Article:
Many references were made to youth and the young, instantly appealing to the legion of pecks rammed inside the Academy 3. It’s comforting to know that positive messages are being preached to those at such an impressionable age, with Barnett revealing that he “believes in the generation that gives without expecting anything in return”. Indeed, the mantra of “I just want to be a better man” from ‘Some Kind of Hope’ sums up a big part of the STYG ethos, and the closing ‘This Is More’ threatened to engulf the entire room in positive vibes, giving me no other choice than to give them a resounding thumbs up.
And so to the headliners, who having risen through the ranks of basements, scout huts and house shows throughout the British hardcore scene are on the cusp of breaking through to a wider audience. Part of the Visible Noise family – a label notable for giving both Lost Prophets and Bring Me The Horizon a place to gestate their talents before embracing stardom. With the crowd now at fever piece and giddy on youthful adrenaline, they pretty much exploded upon the arrival of YOUR DEMISE, and launching straight into the enormous chug intro of ‘MMX’ with the roar of “Your Demise Two Thousand And Ten, Bitch!” screamed back at frontman Ed McRae by a couple of hundred fans, before ‘Scared of the Light’ made things really sweaty.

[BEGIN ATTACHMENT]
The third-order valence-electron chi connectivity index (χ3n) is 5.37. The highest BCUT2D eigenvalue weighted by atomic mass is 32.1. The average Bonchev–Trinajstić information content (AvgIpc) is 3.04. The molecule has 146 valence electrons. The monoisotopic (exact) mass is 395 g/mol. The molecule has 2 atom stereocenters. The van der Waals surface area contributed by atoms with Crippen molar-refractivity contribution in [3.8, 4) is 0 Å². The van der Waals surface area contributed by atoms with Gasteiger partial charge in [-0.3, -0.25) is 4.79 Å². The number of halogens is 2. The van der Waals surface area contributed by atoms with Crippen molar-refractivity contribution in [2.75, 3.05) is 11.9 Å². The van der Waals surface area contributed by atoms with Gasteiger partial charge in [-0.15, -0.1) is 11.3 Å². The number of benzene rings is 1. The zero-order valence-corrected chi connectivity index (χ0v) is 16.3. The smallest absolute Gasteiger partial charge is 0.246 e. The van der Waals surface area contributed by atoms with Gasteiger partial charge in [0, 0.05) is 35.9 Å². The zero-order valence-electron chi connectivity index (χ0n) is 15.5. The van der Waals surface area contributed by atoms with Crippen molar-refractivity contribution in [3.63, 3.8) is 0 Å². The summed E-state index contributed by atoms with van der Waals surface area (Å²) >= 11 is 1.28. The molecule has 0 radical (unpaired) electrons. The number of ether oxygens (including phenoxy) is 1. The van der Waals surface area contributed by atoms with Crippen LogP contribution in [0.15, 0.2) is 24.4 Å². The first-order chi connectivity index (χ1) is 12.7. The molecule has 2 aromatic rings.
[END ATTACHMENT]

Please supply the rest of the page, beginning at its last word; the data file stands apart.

From the outset, the pit was chaotic, with wave after wave of dancers either jostling or surfing to the front to join in with the frequent gang vocal sections. Despite what I’ve since heard on their recordings, their catchy, melodic side wasn’t as clearly emphasised live, instead going for a more straight-ahead, brutish desire for their fans to expel even more energy than on the song — or even the riff- that preceded it. Both band and crowd were similarly entertaining, energetic and the dancefloor was increasingly turning into a battlefield, with McRae’s insistence that it was “time to fucking shine” seeing the pit swell backwards like something from the Blob.
It was a special show for YD in a lot of ways, as the frontman recalled from the stage how this was both their first ever headline show that was sold out in advance, and also their first show with touts outside (!) ‘Life of Luxury’ told a tale of being away from home on tour, although the response they received from Birmingham tonight would surely ease any homesickness the St Albans five-piece may have been suffering from, although McRae’s Fred Durst-esque pronunciation of ‘Birming-HAM’ made me want to vomit a little bit.
The main thing I took from Your Demise’s set tonight — and indeed, this argument is warranted for all the bands tonight — is that their music seemingly speaks directly to the fans in the same way as hardcore progenitors Bad Brains, Black Flag and Minor Threat did, way back thirty years ago. The youthful exertion and attitude displayed by the bands tonight were reciprocated back at them by the audience in an exuberant Ouroboros cycle. Despite whatever barbs the bands and their fans have had slung at them from those outside the scene, and those too old and jaded to dismiss anything released post-2000, the kids will always have their say, and most importantly, have fun doing it. As to what they were saying? Like I said, they were speaking to the kids, I’m way too old to understand.